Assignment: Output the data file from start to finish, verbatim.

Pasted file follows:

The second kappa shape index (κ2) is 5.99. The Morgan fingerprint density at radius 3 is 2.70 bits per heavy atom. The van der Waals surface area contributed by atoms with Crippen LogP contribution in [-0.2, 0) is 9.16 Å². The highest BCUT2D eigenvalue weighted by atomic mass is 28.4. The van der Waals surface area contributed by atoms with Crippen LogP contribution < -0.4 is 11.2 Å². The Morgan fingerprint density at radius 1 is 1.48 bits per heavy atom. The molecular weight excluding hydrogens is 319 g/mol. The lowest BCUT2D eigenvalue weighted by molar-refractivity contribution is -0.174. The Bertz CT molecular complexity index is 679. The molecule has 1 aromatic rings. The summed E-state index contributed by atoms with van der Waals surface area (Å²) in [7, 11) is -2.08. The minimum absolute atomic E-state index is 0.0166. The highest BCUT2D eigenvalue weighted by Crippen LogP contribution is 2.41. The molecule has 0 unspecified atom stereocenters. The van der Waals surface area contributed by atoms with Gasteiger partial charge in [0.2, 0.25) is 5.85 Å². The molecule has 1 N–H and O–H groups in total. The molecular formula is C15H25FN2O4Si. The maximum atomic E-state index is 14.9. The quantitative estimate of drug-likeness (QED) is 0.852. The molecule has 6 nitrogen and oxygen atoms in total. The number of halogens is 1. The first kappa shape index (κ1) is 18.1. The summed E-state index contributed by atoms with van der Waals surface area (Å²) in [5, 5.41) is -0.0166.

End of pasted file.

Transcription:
The second kappa shape index (κ2) is 5.99. The Morgan fingerprint density at radius 3 is 2.70 bits per heavy atom. The van der Waals surface area contributed by atoms with Crippen LogP contribution in [-0.2, 0) is 9.16 Å². The highest BCUT2D eigenvalue weighted by atomic mass is 28.4. The van der Waals surface area contributed by atoms with Crippen LogP contribution < -0.4 is 11.2 Å². The Morgan fingerprint density at radius 1 is 1.48 bits per heavy atom. The molecular weight excluding hydrogens is 319 g/mol. The lowest BCUT2D eigenvalue weighted by molar-refractivity contribution is -0.174. The Bertz CT molecular complexity index is 679. The molecule has 1 aromatic rings. The summed E-state index contributed by atoms with van der Waals surface area (Å²) in [7, 11) is -2.08. The minimum absolute atomic E-state index is 0.0166. The highest BCUT2D eigenvalue weighted by Crippen LogP contribution is 2.41. The molecule has 0 unspecified atom stereocenters. The van der Waals surface area contributed by atoms with Gasteiger partial charge in [0.2, 0.25) is 5.85 Å². The molecule has 1 N–H and O–H groups in total. The molecular formula is C15H25FN2O4Si. The maximum atomic E-state index is 14.9. The quantitative estimate of drug-likeness (QED) is 0.852. The molecule has 6 nitrogen and oxygen atoms in total. The number of halogens is 1. The first kappa shape index (κ1) is 18.1. The summed E-state index contributed by atoms with van der Waals surface area (Å²) in [5, 5.41) is -0.0166.